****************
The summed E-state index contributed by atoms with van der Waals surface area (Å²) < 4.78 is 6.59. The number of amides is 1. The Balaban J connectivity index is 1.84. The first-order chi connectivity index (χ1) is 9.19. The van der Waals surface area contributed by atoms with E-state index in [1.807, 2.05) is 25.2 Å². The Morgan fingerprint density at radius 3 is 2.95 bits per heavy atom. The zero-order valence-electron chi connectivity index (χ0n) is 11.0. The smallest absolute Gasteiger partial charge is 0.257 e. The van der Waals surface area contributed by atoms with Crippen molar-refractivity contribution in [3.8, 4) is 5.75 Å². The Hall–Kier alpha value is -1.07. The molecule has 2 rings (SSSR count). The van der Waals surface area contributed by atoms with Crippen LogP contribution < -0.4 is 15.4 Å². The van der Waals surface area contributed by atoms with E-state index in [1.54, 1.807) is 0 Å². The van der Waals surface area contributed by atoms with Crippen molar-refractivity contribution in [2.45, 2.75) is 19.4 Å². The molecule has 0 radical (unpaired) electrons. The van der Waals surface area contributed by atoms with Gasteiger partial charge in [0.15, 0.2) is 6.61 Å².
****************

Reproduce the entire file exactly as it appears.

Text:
The summed E-state index contributed by atoms with van der Waals surface area (Å²) < 4.78 is 6.59. The number of amides is 1. The Balaban J connectivity index is 1.84. The first-order chi connectivity index (χ1) is 9.19. The van der Waals surface area contributed by atoms with E-state index in [1.807, 2.05) is 25.2 Å². The Morgan fingerprint density at radius 3 is 2.95 bits per heavy atom. The zero-order valence-electron chi connectivity index (χ0n) is 11.0. The smallest absolute Gasteiger partial charge is 0.257 e. The van der Waals surface area contributed by atoms with Crippen molar-refractivity contribution in [3.8, 4) is 5.75 Å². The Hall–Kier alpha value is -1.07. The molecule has 2 rings (SSSR count). The van der Waals surface area contributed by atoms with Crippen LogP contribution < -0.4 is 15.4 Å². The van der Waals surface area contributed by atoms with E-state index in [1.54, 1.807) is 0 Å². The van der Waals surface area contributed by atoms with Crippen molar-refractivity contribution in [2.45, 2.75) is 19.4 Å². The molecule has 0 radical (unpaired) electrons. The van der Waals surface area contributed by atoms with Gasteiger partial charge in [0.15, 0.2) is 6.61 Å².